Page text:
American history museum to close for 2-year face-lift
For tourists and residents who enjoy lolling among the trinkets and treasures of the Smithsonian's National Museum of American History, the building's closure next month for a two-year renovation may be a disappointment.
But curators say history buffs still can enjoy objects which range from "the famous to the unexpected" when officials open a temporary exhibit Nov. 17 at the National Air and Space Museum.
"The renovations we're doing is mainly going to cover our central core ... the heart of the museum," said Melinda Machado, a spokeswoman for the American history museum. "We want to make it much more natural for [visitors] to find their way through our building."
The museum will close at 6:30 p.m. on Labor Day for an $85 million federally and privately funded renovation project, which includes the addition of shops, gallery space, 10-foot high "artifact walls" to showcase objects at museum entrances, a glass staircase to connect the first and second floors and skylights to let in natural light, Miss Machado said.
The 42-year-old building's plumbing, electrical, heating and cooling, fire and security systems also will be upgraded or replaced.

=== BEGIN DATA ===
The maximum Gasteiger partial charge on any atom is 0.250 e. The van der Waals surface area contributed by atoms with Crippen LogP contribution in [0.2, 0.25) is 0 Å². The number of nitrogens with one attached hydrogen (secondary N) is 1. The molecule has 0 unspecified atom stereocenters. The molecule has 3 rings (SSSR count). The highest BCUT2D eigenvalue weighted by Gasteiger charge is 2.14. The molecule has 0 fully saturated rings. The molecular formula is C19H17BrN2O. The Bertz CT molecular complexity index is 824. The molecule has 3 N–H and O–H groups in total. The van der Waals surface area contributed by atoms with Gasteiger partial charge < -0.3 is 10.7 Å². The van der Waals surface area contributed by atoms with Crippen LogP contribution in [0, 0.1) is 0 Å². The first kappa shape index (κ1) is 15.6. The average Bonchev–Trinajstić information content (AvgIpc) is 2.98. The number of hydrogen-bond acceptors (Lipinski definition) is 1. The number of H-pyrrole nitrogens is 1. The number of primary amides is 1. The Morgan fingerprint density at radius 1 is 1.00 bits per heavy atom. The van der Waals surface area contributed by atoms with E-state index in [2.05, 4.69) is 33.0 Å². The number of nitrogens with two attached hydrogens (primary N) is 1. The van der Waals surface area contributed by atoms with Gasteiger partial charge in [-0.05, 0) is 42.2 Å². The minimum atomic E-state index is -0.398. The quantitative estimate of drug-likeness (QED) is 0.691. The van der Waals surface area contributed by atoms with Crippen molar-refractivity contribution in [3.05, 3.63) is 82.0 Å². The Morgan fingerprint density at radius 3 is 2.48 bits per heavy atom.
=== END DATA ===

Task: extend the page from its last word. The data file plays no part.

It will be the first time the museum has ever closed to the public during renovations. The museum attracts about 3 million visitors annually.
Miss Machado said visitors often do not realize that the museum has three main floors when they enter certain entrances and that the renovations will make the space much easier to navigate.
But officials said they are especially excited about the installation of floor-to-ceiling glass windows which will create a "new home" for the museum's large 30-by-34-foot American flag, located near the main entrance on the second floor.
It is the actual flag that inspired Francis Scott Key to pen the "Star-Spangled Banner" at Fort McHenry in Baltimore in 1814, officials said. The flag will serve as the museum's focal point.
"The Star-Spangled Banner is one of our nation's most treasured objects, a symbol of what this country stands for," museum director Brent D. Glass said in a written statement. Its preservation will "revitalize the entire museum to tell the story of America and help future generations experience what it means to be an American."
In the meantime, patrons can view more than 150 unusual objects at the "Treasures of American History" exhibit at the nearby National Air and Space Museum beginning in November, Miss Machado said. The free exhibit does not have a closing date yet.
The artifacts include Thomas Jefferson's Bible, Abraham Lincoln's top hat, Dorothy's ruby slippers from "The Wizard of Oz," as well as the rarely seen Scarecrow costume worn by actor Ray Bolger in the movie, Miss Machado said.
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